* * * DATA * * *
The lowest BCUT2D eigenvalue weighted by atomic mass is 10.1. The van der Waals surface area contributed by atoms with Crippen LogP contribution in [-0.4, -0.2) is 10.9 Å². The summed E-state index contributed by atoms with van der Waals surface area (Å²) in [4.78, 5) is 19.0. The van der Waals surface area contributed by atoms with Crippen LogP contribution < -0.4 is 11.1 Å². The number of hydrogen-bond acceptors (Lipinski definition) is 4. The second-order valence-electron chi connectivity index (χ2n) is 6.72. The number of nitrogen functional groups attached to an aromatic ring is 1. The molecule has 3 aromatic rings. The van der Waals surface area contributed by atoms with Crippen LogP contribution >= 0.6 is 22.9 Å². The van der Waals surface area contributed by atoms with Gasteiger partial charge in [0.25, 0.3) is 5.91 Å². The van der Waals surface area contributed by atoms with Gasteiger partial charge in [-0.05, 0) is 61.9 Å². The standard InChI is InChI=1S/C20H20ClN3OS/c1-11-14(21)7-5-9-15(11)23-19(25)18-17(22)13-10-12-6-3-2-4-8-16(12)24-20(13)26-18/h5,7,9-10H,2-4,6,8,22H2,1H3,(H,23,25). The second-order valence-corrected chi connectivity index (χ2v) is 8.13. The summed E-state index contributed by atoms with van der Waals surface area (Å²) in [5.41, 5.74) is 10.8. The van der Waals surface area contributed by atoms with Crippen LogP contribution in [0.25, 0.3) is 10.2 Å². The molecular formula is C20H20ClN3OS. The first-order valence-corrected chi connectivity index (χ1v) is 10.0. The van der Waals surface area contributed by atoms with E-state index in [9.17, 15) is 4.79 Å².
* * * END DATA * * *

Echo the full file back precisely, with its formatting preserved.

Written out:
The lowest BCUT2D eigenvalue weighted by atomic mass is 10.1. The van der Waals surface area contributed by atoms with Crippen LogP contribution in [-0.4, -0.2) is 10.9 Å². The summed E-state index contributed by atoms with van der Waals surface area (Å²) in [4.78, 5) is 19.0. The van der Waals surface area contributed by atoms with Crippen LogP contribution < -0.4 is 11.1 Å². The number of hydrogen-bond acceptors (Lipinski definition) is 4. The second-order valence-electron chi connectivity index (χ2n) is 6.72. The number of nitrogen functional groups attached to an aromatic ring is 1. The molecule has 3 aromatic rings. The van der Waals surface area contributed by atoms with Crippen LogP contribution >= 0.6 is 22.9 Å². The van der Waals surface area contributed by atoms with Gasteiger partial charge in [0.25, 0.3) is 5.91 Å². The van der Waals surface area contributed by atoms with Gasteiger partial charge in [-0.05, 0) is 61.9 Å². The standard InChI is InChI=1S/C20H20ClN3OS/c1-11-14(21)7-5-9-15(11)23-19(25)18-17(22)13-10-12-6-3-2-4-8-16(12)24-20(13)26-18/h5,7,9-10H,2-4,6,8,22H2,1H3,(H,23,25). The second-order valence-corrected chi connectivity index (χ2v) is 8.13. The summed E-state index contributed by atoms with van der Waals surface area (Å²) in [5.41, 5.74) is 10.8. The van der Waals surface area contributed by atoms with Crippen LogP contribution in [0.25, 0.3) is 10.2 Å². The molecular formula is C20H20ClN3OS. The first-order valence-corrected chi connectivity index (χ1v) is 10.0. The van der Waals surface area contributed by atoms with E-state index in [9.17, 15) is 4.79 Å².